TIVNAN: So, you know, Corporation X has 15 airplanes in their corporate flight department. And we make that cost of their ownership lower by producing charter revenue on the aircraft when it’s not moving.

If you’re chartering private jets on a regular basis, you can buy a jet membership card. You purchase a certain amount of hours at a set rate on a specific airplane and you can use them whenever you want.

TIVNAN: It’s comparable to like an Airbnb or Uber, right? When you’re done with it you walk away and you have no other responsibilities to that asset. Generally speaking, $100,000 is kind of that entry level program in order to have access to like, a guaranteed aircraft. And that’s certainly on the smaller end.

Obviously, all of these options are a lot more expensive than flying commercial. But the passenger isn’t always the one paying — executives’ flights are often covered by the companies they work for. Those companies would tell you they’re trying to maximize the value of their highest paid employees’ time. If you fly private, you don’t need to get to the airport two hours early.

TIVNAN: If you have a 3:00 flight, arriving at 2:55 is no problem.

Private planes also have access to a lot more airports.

TIVNAN: So we’re getting folks as close as humanly possible to wherever it is they’re going. We have access to 5000 airports in the U.S. alone. When you’re flying commercially, that number goes down to 500 airports. 

When it comes to executive travel, every minute counts. Take, for instance, Doug McMillon, the C.E.O. of Walmart. He earns $24 million dollars a year, which means his time costs the company around $7,000 an hour. When he flies, it’s on one of the company’s 20 jets. These planes allow McMillon and other Walmart executives to visit stores and hubs all over the country — and get back to the company’s headquarters in Bentonville, Arkansas, the same day.

Corporations are often willing to pay significantly more money for a flight, just to save a single hour of time.

TIVNAN: I remember one situation. There was one aircraft that could be there in 2 hours and there was another aircraft that could be there in one hour. And the one that was one hour was like $15,000 more. And they said, “Oh, okay, let’s take that one because it’s cheaper, based on the salaries of how many people are on board.”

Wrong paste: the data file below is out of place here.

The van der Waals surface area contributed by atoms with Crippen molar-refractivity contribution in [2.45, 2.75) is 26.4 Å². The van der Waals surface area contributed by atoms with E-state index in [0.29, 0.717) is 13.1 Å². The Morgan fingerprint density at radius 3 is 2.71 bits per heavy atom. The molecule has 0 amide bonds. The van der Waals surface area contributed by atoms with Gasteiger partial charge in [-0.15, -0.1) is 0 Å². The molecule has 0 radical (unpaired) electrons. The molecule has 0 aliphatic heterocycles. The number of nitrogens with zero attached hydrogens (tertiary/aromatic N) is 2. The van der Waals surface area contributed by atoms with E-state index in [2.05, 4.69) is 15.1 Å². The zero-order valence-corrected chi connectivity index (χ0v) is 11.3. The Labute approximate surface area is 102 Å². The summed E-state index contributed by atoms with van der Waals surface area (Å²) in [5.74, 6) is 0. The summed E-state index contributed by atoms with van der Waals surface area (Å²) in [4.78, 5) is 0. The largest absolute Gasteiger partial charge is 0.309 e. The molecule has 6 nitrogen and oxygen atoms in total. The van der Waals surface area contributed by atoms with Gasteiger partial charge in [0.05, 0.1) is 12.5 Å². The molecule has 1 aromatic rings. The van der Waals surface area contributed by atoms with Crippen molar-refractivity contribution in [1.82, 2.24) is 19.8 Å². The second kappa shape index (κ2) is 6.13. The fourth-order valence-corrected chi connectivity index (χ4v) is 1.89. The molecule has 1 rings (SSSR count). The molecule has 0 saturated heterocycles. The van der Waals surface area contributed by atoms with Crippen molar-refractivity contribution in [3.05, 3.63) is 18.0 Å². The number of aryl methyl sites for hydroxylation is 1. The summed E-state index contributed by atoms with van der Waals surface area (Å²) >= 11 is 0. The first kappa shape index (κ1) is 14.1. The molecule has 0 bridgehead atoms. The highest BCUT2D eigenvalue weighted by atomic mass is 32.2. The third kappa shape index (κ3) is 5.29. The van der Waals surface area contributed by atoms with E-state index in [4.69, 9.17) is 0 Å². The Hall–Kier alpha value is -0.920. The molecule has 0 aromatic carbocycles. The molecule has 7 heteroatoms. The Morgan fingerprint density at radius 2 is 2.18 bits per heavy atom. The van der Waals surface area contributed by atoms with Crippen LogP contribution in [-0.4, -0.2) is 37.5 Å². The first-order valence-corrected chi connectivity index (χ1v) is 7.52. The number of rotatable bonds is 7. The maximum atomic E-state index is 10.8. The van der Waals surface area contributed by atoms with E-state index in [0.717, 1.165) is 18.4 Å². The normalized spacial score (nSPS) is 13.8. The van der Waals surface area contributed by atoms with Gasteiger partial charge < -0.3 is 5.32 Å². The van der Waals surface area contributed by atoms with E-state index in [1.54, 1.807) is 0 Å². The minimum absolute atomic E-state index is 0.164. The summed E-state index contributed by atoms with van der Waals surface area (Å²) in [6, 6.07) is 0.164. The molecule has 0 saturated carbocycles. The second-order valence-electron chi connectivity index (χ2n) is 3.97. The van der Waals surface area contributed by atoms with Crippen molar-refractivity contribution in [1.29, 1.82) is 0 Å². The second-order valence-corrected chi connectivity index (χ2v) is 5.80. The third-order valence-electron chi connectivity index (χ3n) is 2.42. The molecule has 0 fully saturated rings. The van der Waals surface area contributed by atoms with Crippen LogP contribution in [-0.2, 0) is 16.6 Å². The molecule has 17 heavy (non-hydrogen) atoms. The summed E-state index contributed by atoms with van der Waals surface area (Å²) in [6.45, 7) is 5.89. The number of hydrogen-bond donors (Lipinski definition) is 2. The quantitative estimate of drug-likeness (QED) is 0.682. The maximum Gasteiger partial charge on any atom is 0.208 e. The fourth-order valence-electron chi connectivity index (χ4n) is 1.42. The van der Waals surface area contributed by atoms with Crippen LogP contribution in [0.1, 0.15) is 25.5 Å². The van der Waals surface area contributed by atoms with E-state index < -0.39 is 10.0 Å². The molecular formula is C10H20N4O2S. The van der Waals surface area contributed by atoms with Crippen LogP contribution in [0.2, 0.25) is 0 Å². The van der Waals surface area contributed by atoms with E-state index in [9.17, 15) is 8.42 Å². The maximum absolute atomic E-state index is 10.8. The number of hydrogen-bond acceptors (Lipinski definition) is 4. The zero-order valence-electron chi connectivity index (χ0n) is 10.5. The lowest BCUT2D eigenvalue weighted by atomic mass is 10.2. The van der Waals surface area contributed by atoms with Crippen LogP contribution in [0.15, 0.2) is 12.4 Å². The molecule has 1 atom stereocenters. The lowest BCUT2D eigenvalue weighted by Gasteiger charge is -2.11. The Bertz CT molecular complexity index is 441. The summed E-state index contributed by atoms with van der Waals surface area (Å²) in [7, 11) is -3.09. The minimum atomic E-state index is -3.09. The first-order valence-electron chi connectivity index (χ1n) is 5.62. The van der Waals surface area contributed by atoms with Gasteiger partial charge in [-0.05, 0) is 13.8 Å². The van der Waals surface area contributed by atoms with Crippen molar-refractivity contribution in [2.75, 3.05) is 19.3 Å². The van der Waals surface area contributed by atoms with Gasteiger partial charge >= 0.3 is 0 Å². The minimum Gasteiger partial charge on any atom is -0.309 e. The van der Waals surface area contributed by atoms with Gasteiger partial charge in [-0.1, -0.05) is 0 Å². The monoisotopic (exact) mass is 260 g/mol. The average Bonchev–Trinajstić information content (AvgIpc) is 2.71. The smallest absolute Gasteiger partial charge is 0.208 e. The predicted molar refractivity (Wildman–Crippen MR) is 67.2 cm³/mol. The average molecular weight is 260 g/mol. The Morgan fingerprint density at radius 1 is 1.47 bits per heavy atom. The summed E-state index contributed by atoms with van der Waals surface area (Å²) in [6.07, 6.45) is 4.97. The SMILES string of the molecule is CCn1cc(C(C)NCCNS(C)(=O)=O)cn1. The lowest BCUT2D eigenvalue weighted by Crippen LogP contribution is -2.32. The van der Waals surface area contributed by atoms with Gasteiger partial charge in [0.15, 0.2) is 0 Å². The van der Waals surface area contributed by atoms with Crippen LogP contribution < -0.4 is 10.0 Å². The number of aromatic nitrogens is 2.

In the business world, the benefits of private jets go beyond time savings. They’re often used as a flex to wine and dine potential clients.

TIVNAN: Whether it’s entertaining customers, picking them up golf events sports games, really important account — you know, “Let’s go ahead and book the Gulfstream.”

Private jets might make sense for companies, and they’re certainly popular with the individuals who fly in them. But some people say they shouldn’t exist at all. That’s coming up.

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Growing up, Chuck Collins was surrounded by people who flew private jets.

COLLINS: I’m the great-grandson of the meatpacker, Oscar Mayer. So I like to say I was born on third base, although I didn’t inherit the cool car.

He did, however, inherit a trust fund. But at 26, he gave it all away to charity. Today, he’s a program director at the Institute for Policy Studies, or IPS, where he focuses on the harm caused by income disparities. He’s also a member of the Patriotic Millionaires — a group of rich folks who support higher taxes on people like themselves.

COLLINS: You know, the last 40 years we’ve been pulling apart as a society. This imbalance of concentration of wealth and power is at the root cause of a lot of things broken right now.

Lately, he’s been particularly fixated on private jets.

COLLINS: To me, it’s sort of the most indefensible form of luxury consumption because it has so many harms that it causes everyone else.

Collins’s concerns begin with the way that private jet travel is taxed. Say you buy a one-way ticket from Boston to New York on a commercial flight. Your ticket might cost around $60 bucks — but you’ll also pay around $20 in taxes and fees: a 7.5 percent federal tax, a passenger facility charge, a flight segment tax, and a security fee. If there are 150 people on your flight, that’s $3,000, collectively. Some of this money is used to fund the Federal Aviation Administration, which pays for things like air traffic control and the upkeep of airports. But Collins says private fliers don’t pay their fair share into this system.

COLLINS: Private aviation is about 16 percent of all the use of the airspace. But that sector only chips in about 2 percent of the costs of operating the sector. There’s all these small airports that don’t have commercial travel — you and I can’t fly to them unless we have our own plane. And that’s supported by this system of revenue that mostly commercial travelers and taxpayers pay for. So, effectively, we subsidize private jet aviation.